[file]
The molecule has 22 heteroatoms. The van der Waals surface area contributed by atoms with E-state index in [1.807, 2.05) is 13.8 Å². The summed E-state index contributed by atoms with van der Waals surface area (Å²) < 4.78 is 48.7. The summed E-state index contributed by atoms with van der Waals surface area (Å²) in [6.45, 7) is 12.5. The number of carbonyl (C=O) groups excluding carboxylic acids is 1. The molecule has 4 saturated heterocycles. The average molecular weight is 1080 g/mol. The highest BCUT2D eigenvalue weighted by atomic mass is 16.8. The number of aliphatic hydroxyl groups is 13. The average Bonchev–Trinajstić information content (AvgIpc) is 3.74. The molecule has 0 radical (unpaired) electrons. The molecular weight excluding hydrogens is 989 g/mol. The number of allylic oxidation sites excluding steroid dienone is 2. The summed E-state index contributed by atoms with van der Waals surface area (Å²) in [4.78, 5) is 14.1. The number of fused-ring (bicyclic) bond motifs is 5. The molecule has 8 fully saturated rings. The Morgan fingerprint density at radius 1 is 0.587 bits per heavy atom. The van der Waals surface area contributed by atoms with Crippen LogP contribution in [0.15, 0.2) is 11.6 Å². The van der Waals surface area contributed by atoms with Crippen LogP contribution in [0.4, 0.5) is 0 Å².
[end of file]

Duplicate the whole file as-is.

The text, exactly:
The molecule has 22 heteroatoms. The van der Waals surface area contributed by atoms with E-state index in [1.807, 2.05) is 13.8 Å². The summed E-state index contributed by atoms with van der Waals surface area (Å²) < 4.78 is 48.7. The summed E-state index contributed by atoms with van der Waals surface area (Å²) in [6.45, 7) is 12.5. The number of carbonyl (C=O) groups excluding carboxylic acids is 1. The molecule has 4 saturated heterocycles. The average molecular weight is 1080 g/mol. The highest BCUT2D eigenvalue weighted by atomic mass is 16.8. The number of aliphatic hydroxyl groups is 13. The average Bonchev–Trinajstić information content (AvgIpc) is 3.74. The molecule has 0 radical (unpaired) electrons. The molecular weight excluding hydrogens is 989 g/mol. The number of allylic oxidation sites excluding steroid dienone is 2. The summed E-state index contributed by atoms with van der Waals surface area (Å²) in [4.78, 5) is 14.1. The number of fused-ring (bicyclic) bond motifs is 5. The molecule has 8 fully saturated rings. The Morgan fingerprint density at radius 1 is 0.587 bits per heavy atom. The van der Waals surface area contributed by atoms with Crippen LogP contribution in [0.15, 0.2) is 11.6 Å². The van der Waals surface area contributed by atoms with Crippen LogP contribution in [0.4, 0.5) is 0 Å².